MIAMI – SpaceX is poised to launch an unmanned cargo ship toward the International Space Station Monday, including a supercomputer that could direct astronauts on future deep-space missions. The liftoff of the Falcon 9 rocket, carrying the Dragon cargo ship, is planned for 12:31 p.m. (1631 GMT) from Cape Canaveral, Florida. The Dragon is packed with 6,400 pounds (2,900 kg) of supplies, including a sophisticated supercomputer made by Hewlett Packard Enterprise (HPE), called The Spaceborne Computer. Another experiment on board is designed to help scientists study Parkinson's disease in greater detail in the hopes of finding better treatments for this degenerative disease.
Astronauts on board the International Space Station have a new robotic companion to play around with. The Japan Aerospace Exploration Agency (JAXA) has released the first images shot by the "Int-Ball," a spherical camera that floats around alongside the rest of the crew. JAXA says crew members spend 10 percent of their working hours with a camera in hand, photographing work or equipment that requires further evaluation. A floating camera drone could, in theory, alleviate the crew of that responsibility, giving them more time to conduct experiments and carry out repairs.
Strangely, however, this iconic control pad was left out of the Nintendo Switch's default controller design, and Sean Buckley missed it so much, he did what any reasonable tech blogger would do: 3D-printed his own. Neutron star Interior Composition Explorer will help shed light on other mysterious pulsars. The Neutron Star Interior Composition Explorer (NICER) will be installed outside the ISS, where it will look for and study the extremely dense objects. Neutron stars begin their lives as stars around seven to 20 times the mass of our sun.
A multiplexer-demultiplexer (MDM) data relay box aboard the International Space Station failed Saturday, and will be replaced Tuesday during a spacewalk by NASA astronauts Peggy Whitson and Jack Fischer, the space agency announced Sunday. Whitson prepared a spare data relay box Sunday morning, and tested its components. In the two hours or so that the spacewalk will last, Whitson -- designated as extravehicular crewmember 1 and wearing a suit with red stripes -- will replace the data relay box while Fischer -- designated as extravehicular crewmember 2 and wearing a suit with no stripes -- will perform the additional task of installing a pair of wireless communication antennas on the Destiny Lab. The installation of the antennas was originally scheduled for May 12, when Whitson and Fischer conducted the space station's 200th spacewalk.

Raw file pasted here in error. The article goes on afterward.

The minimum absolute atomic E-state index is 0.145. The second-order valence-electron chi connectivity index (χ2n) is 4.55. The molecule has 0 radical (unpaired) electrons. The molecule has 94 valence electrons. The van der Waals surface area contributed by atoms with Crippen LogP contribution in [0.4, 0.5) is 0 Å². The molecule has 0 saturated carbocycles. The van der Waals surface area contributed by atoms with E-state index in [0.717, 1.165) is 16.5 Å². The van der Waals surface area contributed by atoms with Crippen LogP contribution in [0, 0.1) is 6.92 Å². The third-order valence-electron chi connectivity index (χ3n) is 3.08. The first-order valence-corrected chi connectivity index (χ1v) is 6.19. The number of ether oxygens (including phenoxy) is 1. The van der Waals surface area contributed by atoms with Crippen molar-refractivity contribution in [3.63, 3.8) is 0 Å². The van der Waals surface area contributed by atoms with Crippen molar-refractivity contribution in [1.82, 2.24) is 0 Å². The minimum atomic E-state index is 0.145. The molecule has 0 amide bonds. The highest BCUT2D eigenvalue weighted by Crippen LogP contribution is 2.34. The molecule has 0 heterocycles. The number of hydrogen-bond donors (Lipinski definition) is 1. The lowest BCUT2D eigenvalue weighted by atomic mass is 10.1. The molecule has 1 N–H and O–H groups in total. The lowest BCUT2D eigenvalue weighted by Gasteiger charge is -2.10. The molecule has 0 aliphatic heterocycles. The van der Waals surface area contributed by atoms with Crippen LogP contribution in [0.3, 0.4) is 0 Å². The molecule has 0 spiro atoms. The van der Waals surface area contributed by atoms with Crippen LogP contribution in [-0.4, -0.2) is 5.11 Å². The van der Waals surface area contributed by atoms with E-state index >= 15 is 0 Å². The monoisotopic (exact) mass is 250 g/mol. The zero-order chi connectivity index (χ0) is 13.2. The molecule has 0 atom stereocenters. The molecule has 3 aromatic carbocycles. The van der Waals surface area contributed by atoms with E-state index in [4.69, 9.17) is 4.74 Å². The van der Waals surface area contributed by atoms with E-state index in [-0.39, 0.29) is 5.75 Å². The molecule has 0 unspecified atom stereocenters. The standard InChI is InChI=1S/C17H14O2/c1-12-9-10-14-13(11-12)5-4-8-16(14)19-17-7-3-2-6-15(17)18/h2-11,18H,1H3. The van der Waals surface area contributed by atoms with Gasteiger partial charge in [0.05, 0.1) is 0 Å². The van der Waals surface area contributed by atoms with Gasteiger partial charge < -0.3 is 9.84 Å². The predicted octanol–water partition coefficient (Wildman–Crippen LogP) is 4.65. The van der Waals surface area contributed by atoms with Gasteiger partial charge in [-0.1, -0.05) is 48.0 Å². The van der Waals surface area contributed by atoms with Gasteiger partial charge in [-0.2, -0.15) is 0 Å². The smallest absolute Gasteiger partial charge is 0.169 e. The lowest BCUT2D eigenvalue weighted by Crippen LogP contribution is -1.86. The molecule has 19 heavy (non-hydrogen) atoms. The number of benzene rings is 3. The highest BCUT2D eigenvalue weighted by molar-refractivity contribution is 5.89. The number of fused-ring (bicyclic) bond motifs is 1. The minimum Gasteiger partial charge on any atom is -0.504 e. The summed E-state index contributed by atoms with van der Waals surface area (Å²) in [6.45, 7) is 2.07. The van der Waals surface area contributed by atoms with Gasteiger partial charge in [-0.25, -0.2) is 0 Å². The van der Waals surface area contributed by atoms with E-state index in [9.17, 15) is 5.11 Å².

Surrounded by three walls papered with pictures of the International Space Station's interior, the perfectly polished, perfectly level granite slab at NASA's Ames Research Center supports not a puck, but a robot riding on a cushion of CO2. It's an impressive feat of engineering, and a fascinating glimpse at NASA's robotic future in space. To that end, Astrobee uses blasts of air to steer itself. For the near future, though, Astrobee will be NASA's eye way, way up in the sky.
Called SPHERES (Synchronized Position Hold Engage and Reorient Experimental Satellites), these robots have spent about 600 hours participating in an enormous variety of experiments, including autonomous formation flying, navigation and mapping, and running programs written by middle school students in team competitions. But beyond serving as a scientific platform, SPHERES weren't designed to do anything especially practical in terms of assisting the astronauts or flight controllers, and it's time for a new generation of robotic free fliers that's fancier, more versatile, and will be a big help for the humans on the ISS. From the beginning, Astrobee was intended to be much more than a successor to SPHERES: It's a completely new platform, designed from scratch to operate autonomously and safely on board the ISS. Astrobee's computing system has three layers of processors inside: one low level, one mid level, and one high level.
Takuya Onishi used a robotic arm to safely perform the delicate mission of capturing the Cygnus cargo ship upon its arrival at the International Space Station. Astronaut Onishi, 40, maneuvered the arm and attached the Cygnus to the Earth-facing port of the ISS Node-One module at around 8:30 p.m. Sunday Japan time. His fellow Japanese astronaut, Kimiya Yui, 46, performed a similar maneuver during his stint aboard the ISS in August 2015 when he captured Japan's Kounotori resupply craft. The docking of the Cygnus and Kounotori ships were both assisted by the control room at the Japan Aerospace Exploration Agency's Tsukuba Space Center in Ibaraki Prefecture.